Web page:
rightmost process (0). In the right column, pipefail is enabled then
and so the status of the pipeline is the status of the rightmost
process with non-zero status to exit while the pipefail option was set,
so 5 in this case (the middle of the 3 processes). If that process had
done exit 0 instead of exit 5, the status of the pipeline would be 0, as
the pipefail option was not set when the first process exited, hence its
status is irrelevant.

This 3rd option is, of course, essentially unusable, but is the easiest to
implement - it allows the shell to immediately decide what to do with the
exit status of each command in the pipeline as it exits, it does not need
to retain all the status info until the whole pipeline is finished, which
it would need to do with the 2nd option.

The first option is the most useful I believe, but I also suspect not
implemented anywhere - it allows the shell to collect the status as exch
process in the pipeline exits, and also provides predictable behaviour to
the application. Pity that no-one (that I know of) implements that.

I added pipefail to the NetBSD sh (ash derivative) a while ago, it is in
the NetBSD 8 release shell - that implementation uses scheme 2 above for
dealing with async pipelines (because being different, and implementing (1)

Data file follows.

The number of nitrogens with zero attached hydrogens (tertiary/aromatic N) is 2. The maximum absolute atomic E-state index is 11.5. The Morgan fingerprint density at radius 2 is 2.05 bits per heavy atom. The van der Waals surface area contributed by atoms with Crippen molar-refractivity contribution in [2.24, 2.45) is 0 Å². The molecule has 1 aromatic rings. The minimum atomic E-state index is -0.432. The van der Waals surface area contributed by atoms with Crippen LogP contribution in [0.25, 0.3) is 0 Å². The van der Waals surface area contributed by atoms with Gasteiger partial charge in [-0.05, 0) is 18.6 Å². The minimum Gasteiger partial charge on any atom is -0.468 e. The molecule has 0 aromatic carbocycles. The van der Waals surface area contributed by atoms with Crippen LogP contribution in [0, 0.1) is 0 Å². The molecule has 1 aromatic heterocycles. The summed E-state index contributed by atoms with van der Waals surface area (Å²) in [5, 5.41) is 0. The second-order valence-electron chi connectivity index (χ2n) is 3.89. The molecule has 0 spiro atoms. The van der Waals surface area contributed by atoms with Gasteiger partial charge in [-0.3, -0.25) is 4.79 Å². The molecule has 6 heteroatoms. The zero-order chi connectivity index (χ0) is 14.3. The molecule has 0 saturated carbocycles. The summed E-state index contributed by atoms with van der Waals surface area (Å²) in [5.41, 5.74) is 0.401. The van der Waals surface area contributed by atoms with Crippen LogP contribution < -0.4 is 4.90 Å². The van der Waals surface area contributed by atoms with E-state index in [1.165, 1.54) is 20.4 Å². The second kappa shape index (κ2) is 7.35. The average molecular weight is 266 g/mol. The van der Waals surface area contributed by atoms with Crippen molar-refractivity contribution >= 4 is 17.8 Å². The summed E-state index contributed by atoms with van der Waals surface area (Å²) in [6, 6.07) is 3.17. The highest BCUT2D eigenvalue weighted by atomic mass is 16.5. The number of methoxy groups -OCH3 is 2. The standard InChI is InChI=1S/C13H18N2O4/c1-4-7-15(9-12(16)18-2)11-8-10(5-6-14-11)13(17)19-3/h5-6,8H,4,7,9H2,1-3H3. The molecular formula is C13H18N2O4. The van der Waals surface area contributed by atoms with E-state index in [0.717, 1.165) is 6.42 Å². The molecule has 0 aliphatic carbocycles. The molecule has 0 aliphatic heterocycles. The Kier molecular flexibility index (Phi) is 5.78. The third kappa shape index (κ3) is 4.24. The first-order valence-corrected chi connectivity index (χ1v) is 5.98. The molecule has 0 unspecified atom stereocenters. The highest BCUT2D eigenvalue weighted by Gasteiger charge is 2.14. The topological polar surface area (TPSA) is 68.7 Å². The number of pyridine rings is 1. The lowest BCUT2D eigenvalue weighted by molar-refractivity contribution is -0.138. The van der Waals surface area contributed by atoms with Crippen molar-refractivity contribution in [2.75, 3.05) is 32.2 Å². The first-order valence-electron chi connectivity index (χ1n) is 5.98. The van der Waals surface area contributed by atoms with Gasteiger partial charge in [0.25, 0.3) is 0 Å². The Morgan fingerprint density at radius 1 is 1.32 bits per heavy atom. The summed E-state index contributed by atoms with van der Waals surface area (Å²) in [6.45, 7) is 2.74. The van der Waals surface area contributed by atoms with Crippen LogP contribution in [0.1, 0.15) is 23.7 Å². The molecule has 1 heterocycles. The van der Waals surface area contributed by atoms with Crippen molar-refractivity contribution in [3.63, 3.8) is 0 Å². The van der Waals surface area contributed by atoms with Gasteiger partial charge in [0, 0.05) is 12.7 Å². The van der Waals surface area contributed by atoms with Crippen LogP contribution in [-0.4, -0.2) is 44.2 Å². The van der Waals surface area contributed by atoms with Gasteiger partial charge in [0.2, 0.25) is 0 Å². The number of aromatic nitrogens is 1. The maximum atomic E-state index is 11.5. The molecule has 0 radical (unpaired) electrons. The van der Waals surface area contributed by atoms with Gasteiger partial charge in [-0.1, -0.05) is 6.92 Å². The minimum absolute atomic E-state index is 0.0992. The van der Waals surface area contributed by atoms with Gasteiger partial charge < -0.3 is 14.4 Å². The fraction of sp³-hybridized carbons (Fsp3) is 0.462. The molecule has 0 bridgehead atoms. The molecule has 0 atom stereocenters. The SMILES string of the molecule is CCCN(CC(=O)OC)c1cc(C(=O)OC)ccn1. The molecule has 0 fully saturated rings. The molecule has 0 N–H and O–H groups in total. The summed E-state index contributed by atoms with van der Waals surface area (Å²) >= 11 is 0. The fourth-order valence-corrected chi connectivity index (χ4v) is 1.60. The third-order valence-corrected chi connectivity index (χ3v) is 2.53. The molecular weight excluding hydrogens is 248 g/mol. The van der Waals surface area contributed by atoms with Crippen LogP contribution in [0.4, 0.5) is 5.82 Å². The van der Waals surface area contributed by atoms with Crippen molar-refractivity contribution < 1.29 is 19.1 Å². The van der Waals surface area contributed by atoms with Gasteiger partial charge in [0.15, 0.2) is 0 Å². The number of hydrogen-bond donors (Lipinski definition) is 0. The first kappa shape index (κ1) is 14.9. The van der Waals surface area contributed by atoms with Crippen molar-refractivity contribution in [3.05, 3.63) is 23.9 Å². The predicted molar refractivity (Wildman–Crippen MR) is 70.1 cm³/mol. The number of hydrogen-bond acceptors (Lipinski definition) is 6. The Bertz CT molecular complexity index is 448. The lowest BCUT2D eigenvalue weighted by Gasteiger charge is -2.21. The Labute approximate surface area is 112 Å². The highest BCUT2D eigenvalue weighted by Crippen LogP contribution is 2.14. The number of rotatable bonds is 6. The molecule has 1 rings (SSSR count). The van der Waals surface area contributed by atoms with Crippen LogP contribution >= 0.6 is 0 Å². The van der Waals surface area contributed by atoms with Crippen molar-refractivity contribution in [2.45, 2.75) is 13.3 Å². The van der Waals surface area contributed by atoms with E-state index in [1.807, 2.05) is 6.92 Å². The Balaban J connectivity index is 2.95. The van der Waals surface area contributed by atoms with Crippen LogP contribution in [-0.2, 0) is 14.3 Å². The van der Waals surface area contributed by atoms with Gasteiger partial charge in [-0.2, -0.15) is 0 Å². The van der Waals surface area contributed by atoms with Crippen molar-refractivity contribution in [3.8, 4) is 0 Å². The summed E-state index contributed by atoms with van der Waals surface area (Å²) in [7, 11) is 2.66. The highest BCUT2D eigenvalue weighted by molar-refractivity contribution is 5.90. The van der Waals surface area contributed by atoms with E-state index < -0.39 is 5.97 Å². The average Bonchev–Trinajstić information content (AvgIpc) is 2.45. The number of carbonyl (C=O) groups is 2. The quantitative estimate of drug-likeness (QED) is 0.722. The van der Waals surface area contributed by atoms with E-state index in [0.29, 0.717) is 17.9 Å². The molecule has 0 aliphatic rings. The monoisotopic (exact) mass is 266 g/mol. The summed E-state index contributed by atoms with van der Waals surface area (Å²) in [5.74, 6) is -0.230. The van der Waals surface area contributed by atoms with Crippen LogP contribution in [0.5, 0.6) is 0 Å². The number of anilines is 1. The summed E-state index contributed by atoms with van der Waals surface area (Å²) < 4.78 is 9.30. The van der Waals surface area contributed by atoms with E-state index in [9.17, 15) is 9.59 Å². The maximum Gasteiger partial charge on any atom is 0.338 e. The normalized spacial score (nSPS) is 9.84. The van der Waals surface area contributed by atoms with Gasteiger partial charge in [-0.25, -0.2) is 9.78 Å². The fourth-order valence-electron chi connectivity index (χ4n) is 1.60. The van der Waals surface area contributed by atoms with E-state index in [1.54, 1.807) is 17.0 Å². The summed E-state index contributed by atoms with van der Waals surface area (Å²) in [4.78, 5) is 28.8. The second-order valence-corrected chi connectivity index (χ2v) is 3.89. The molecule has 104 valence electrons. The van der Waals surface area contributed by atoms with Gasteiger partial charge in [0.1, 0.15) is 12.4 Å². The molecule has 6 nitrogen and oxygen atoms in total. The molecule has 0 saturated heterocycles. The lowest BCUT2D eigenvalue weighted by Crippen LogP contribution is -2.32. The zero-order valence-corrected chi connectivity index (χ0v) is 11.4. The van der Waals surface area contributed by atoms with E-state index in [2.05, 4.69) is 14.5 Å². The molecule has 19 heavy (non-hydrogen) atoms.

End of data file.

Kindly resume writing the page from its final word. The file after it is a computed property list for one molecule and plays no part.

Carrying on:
did not seem useful, when no-one else does, and (3), while simple, is
useless.) We have no arrays (and I hope, never will) - there is currently
no way to determine which process in the pipeline produced the status that
is returned when the pipefail option is set. My impression is that most
applications which would want to use it are content to simply discover
"they all worked" and are prepared to write the script in a way to avoid
inadvertent SIGPIPE/EPIPE exit issues (eg: using "sed -e '2,$d'" or
"sed -n -e 1p" rather than "head -n1" or "sed -e 1q"). Alternatively the
script can insert another process whose purpose is to insulate an earlier
process from EPIPE by always reading until EOF, and writing to its stdout,
(just like cat with no args) but ignoring any write errors (or at least,
ignoring EPIPE and also ignoring SIGPIPE ... and always doing exit 0.)

In general I support the pipefail option. I do not think it is required
that everything that could possibly be useful as an adjunct be defined at
the same time - if making the status of the processes in a pipe available
is useful, and arrays are not to be the solution, then something else
should be implemented and made available before anyone worries about
specifying how to do it. Similarly, we do not need to invent ways to
deal with pipes closing - let the applications work on it, and if they
need shell assistance, ask for what they actually need.

But the operation of the option needs to be fully defined (even if that
includes "is unspecified" for some things.)
(0004103)
geoffclare (manager)
2018-09-05 12:36